Once again, a hard slogging match occurred between the Pattons and India’s Centurions, and the lesser proficient Shermans at battlefields such as Chawinda, Phillaura and Buttur Dograndi. Splendid actions by Poona Horse of the Armoured Corps and 8 Garhwal Rifles (losing both CO and 2IC in a single battle) exemplified that the Indians had their basics right, knew their equipment with its limitations and upheld the spirit of their regiments. This front was a stalemate with losses to both sides. The second PVC was won by Lt Col AB Tarapore of Poona Horse. Deeper south in Rajasthan, neither side had the resources to exploit the ‘tankability’ of the desert. Yet, incursions by both took place at Gadra Road, Munabao and Miajlar with no major decisive results, although the intensity of fighting was high.

The Indian air force came into its own on September 1, 1965 and was involved less in counter air and more in counter surface force operations. With its antiquated Gnats, Vampires and Mysteres against the PAF’s modern F-86 Sabre jets and star fighters, it put up a splendid performance although its material losses were heavy and losses on the ground inexcusable. Operations in the east were avoided primarily to prevent any instigation of the Chinese. The navy had a very limited defensive role off the coast of Dwarka, as India was reluctant to take the war to the high seas and extend its ambit.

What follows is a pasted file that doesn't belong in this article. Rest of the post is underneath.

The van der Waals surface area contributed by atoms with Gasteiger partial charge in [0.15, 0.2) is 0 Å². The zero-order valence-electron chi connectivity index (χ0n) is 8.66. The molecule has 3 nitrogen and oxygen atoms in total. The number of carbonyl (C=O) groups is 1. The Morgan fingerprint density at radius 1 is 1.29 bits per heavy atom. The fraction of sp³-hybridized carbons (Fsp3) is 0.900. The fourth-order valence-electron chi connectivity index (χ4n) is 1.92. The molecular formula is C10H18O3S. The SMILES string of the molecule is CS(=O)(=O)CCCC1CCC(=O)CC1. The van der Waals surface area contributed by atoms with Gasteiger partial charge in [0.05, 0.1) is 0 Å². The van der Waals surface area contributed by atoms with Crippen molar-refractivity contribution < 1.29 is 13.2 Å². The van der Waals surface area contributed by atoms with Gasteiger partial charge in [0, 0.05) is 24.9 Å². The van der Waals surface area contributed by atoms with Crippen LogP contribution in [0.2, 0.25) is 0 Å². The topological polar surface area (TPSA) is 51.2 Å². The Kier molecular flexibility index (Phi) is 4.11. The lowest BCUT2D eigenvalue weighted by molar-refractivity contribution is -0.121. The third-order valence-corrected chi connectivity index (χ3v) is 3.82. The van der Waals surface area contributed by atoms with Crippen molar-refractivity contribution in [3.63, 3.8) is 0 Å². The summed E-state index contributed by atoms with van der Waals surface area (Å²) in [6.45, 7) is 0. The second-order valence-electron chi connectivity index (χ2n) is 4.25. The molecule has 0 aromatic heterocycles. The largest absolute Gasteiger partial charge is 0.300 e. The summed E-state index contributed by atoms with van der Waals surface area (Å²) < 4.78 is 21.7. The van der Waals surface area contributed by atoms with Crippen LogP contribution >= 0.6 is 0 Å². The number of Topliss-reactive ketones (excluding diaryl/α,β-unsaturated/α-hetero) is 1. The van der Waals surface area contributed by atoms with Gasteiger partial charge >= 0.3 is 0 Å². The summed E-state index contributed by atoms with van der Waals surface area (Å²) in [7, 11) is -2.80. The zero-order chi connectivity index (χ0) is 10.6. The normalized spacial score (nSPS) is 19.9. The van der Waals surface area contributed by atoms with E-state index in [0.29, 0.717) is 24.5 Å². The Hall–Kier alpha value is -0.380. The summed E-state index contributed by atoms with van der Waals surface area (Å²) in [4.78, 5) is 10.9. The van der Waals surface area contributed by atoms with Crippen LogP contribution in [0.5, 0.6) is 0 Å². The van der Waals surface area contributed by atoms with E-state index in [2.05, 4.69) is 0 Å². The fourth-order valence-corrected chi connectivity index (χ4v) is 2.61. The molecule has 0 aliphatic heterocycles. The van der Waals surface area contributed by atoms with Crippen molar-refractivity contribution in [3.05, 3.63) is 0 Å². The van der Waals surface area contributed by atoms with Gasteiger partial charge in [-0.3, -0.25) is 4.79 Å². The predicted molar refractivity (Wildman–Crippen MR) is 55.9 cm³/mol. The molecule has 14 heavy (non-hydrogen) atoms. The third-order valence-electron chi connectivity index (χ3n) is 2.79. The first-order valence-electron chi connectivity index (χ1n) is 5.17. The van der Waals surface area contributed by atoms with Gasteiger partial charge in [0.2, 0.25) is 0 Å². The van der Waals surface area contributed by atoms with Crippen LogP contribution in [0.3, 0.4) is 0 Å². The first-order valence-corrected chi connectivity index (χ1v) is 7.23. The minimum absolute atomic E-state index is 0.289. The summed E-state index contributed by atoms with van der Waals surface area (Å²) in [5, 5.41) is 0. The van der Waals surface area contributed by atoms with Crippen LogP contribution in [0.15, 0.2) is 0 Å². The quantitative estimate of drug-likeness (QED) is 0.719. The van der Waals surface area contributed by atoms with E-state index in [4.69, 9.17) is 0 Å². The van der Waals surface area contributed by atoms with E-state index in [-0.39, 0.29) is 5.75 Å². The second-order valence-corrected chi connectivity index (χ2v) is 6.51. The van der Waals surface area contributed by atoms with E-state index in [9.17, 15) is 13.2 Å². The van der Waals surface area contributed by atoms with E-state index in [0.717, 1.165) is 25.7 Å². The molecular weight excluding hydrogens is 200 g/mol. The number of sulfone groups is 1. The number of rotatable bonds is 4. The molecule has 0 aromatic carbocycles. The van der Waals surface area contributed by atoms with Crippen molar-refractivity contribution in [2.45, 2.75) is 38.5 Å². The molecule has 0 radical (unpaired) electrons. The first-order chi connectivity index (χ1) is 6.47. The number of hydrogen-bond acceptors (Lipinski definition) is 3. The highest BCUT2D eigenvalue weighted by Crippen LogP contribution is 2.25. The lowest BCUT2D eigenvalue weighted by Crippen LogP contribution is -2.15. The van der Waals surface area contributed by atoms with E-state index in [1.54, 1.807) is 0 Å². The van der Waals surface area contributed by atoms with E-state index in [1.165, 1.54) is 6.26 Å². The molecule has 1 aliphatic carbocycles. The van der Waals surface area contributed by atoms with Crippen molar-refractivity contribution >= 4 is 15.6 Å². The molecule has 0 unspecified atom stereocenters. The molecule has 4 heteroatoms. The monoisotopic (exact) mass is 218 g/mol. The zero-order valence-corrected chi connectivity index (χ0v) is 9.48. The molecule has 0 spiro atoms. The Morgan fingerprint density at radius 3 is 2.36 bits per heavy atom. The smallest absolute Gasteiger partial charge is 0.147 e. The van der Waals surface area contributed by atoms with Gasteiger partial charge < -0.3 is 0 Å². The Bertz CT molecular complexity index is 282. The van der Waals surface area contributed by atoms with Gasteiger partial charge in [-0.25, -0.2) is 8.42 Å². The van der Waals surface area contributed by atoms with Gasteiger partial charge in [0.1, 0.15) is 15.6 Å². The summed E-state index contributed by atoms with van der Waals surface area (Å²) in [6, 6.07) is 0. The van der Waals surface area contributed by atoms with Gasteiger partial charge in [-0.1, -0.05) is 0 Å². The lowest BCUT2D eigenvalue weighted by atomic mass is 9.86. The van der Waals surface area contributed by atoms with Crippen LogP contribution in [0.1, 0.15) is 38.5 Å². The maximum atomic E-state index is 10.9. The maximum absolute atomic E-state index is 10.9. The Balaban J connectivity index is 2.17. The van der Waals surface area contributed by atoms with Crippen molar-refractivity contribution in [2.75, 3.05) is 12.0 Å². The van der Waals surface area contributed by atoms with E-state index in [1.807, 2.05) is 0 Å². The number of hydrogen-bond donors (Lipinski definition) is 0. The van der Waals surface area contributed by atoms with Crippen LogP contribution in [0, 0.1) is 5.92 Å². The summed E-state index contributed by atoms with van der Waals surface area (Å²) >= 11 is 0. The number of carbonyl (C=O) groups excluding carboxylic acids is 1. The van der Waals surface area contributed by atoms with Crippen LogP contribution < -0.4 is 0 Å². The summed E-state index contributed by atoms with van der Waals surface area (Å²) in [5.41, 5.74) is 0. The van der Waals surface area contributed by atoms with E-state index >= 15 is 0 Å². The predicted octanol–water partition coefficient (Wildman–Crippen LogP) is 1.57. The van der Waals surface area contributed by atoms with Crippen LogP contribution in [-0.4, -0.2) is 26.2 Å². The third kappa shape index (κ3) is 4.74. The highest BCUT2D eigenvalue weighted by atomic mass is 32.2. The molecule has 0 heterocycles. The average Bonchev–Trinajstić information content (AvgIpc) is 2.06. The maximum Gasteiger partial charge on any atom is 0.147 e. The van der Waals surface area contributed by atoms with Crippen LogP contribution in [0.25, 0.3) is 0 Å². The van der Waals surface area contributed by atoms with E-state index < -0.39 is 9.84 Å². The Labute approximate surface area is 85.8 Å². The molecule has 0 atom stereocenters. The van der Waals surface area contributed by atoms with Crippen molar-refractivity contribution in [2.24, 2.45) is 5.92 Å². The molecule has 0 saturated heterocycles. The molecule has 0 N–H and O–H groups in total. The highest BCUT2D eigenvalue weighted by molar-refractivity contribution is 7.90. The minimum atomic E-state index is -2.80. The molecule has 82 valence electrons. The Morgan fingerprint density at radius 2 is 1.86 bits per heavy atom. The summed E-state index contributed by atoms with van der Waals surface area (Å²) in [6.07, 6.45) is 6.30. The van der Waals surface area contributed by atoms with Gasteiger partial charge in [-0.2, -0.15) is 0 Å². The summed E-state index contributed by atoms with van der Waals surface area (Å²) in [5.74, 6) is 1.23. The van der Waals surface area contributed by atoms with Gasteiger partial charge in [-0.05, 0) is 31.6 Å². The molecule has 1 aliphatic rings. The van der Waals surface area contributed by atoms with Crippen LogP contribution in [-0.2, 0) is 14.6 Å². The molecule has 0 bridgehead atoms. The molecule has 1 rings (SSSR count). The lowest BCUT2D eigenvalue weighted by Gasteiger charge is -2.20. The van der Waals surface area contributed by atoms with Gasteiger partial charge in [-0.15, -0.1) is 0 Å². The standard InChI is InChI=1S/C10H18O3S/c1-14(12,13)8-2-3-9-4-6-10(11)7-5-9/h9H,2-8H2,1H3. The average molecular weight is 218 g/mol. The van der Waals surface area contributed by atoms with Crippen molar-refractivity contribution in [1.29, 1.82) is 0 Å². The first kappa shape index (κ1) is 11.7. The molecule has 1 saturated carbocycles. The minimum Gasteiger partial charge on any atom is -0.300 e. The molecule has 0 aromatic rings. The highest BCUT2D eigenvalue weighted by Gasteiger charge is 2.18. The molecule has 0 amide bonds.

The ceasefire came under pressure of the UN Security Council. India accepted the condition of return to territorial positions of August 5, 1965. Although only 14 percent ammunition had been expended by India (against Pakistan’s few days left as balance) and the war could have continued, to force capture of more territory, India decided to follow its strategy of avoiding all-out war. In retrospect, some territory could have been gained and it would have been possible to bargain for retention of Haji Pir in PoK.

Lessons of 1965